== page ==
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The Slush 2017 event in Helsinki, Finland, kicked off Thursday with roughly 2,600 companies, 1,500 investors and 20,000 people gathering to network. Photo: Ina Fried / Axios

While most investors aren't eager to see themselves eclipsed, for the Finnish government, it's actually a good thing. After years of having to back its own startups, Finland is finally starting to get significant outside funding for its early stage companies.

Last year, foreign VCs invested 216 million Euros in Finnish startups, up from 110 million Euros the prior year and just 21 million Euros in 2010.

The bottom line: For the first time, foreign investors poured more money into Finnish startups than did the government.

"We know the machine we have built is working," said Jukka Häyrynen, executive director of startups for Tekes, the Finnish government's investment arm.

Expand chart
Reproduced from Tekes. Note: Local investments includes Finnish VC's, Nasdaq First North, crowd funding, and business angels. Government includes Tekes scaling, R&D grants and loans. Chart: Axios Visuals

Finland has been home to a host of startups for a long time now, fueled by all of that government funding, a strong tradition of gaming, and a steady stream of entrepreneurs leaving Nokia.

Next up: Finland wants to get more foreign entrepreneurs setting up shop within its borders and plans to introduce a startup visa next year. "We want to have more good ideas from all over the world," Häyrynen said.

Another step is boosting the number of students coming from other countries. Peter Vesterbacka, former Rovio executive and co-founder of Lightneer, says the goal is to get 150,000 foreign students in Finland by 2020, up from about 20,000 now. That's important because for all its tech talent, Finland is only No. 18 in Europe in terms of number of developers, according to a report released today by Atomico.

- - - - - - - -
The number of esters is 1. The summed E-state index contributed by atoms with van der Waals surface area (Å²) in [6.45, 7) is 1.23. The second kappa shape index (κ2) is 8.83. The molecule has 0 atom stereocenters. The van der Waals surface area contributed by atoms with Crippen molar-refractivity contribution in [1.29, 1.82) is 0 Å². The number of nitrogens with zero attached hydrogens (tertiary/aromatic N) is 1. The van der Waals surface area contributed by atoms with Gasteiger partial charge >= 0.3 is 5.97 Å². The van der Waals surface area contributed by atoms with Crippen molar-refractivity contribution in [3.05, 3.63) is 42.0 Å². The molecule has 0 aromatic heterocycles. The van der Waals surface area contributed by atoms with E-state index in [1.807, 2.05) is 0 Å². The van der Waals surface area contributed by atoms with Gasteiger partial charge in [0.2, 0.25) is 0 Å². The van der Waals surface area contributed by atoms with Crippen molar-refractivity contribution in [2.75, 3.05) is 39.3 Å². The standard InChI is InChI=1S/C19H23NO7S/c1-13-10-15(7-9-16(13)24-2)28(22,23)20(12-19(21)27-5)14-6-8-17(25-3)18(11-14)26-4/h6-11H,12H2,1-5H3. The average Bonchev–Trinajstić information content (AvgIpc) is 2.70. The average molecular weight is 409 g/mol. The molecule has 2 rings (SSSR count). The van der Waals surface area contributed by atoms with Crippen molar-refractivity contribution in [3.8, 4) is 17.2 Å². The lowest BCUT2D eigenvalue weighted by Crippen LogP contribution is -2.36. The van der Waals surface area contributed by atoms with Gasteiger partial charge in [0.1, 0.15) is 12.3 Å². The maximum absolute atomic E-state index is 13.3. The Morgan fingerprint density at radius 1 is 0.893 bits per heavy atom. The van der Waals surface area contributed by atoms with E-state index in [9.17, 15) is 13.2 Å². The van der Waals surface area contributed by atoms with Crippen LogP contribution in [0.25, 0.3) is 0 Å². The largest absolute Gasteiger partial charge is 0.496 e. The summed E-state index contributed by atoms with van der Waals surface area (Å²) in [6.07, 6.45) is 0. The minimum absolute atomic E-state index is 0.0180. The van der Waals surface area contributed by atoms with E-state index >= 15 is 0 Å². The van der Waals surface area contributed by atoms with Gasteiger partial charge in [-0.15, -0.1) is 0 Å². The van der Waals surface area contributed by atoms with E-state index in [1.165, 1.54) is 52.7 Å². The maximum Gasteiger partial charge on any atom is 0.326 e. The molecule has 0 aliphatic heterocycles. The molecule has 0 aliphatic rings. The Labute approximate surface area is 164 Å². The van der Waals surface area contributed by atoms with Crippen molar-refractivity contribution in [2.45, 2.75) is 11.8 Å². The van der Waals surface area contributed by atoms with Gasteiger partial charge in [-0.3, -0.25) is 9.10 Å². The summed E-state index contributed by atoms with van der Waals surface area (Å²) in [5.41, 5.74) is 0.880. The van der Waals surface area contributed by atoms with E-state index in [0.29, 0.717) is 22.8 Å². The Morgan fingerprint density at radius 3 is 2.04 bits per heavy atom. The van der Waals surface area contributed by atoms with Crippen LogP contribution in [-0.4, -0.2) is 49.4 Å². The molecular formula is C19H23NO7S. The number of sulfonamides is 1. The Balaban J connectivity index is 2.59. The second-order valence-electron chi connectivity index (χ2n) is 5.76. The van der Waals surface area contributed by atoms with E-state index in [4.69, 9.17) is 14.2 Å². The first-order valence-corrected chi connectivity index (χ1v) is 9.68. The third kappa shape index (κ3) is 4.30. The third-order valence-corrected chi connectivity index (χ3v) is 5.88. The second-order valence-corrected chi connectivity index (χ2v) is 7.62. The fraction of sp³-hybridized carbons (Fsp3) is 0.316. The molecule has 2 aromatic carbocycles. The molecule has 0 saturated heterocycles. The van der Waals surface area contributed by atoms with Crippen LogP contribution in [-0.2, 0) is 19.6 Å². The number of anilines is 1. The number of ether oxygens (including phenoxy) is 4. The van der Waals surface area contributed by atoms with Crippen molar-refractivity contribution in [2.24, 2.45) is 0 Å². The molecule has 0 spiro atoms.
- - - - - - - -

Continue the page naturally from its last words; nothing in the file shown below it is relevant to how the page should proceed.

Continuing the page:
Go deeper

Updated 49 mins ago - Technology

Twitter sues Texas AG Ken Paxton

Texas Attorney General Ken Paxton at February's Conservative Political Action Conference in Orlando, Florida. Photo: Joe Raedle/Getty Images

Twitter on Monday filed a lawsuit against Texas Attorney General Ken Paxton (R), saying that his office launched an investigation into the social media giant because it banned former President Trump from its platform.

Driving the news: Twitter is seeking to halt an investigation launched by Paxton into moderation practices by Big Tech firms including Twitter for what he called "the seemingly coordinated de-platforming of the President," days after they banned him following the Jan. 6 Capitol insurrection.

5 hours ago - Politics & Policy

Senate retirements could attract GOP troublemakers

Sen. Roy Blunt (R-Mo.). Photo: Jim Lo Scalzo/EPA/Bloomberg via Getty Images

Sen. Roy Blunt's retirement highlights the twin challenge facing Senate Republicans: finding good replacement candidates and avoiding a pathway for potential troublemakers to join their ranks.

Why it matters: While the midterm elections are supposed to be a boon to the party out of power, the recent run of retirements — which may not be over — is upending that assumption for the GOP in 2022.

Congressional diversity growing - slowly

Data: Brookings Institution and Pew Research Center; Note: No data on Native Americans in Congress before the 107th Congress; Chart: Danielle Alberti/Axios

The number of non-white senators and House members in the 535-seat Congress has been growing steadily in the past several decades — but representation largely lags behind the overall U.S. population.

Why it matters: Non-whites find it harder to break into the power system because of structural barriers such as the need to quit a job to campaign full time for office, as Axios reported in its latest Hard Truths Deep Dive.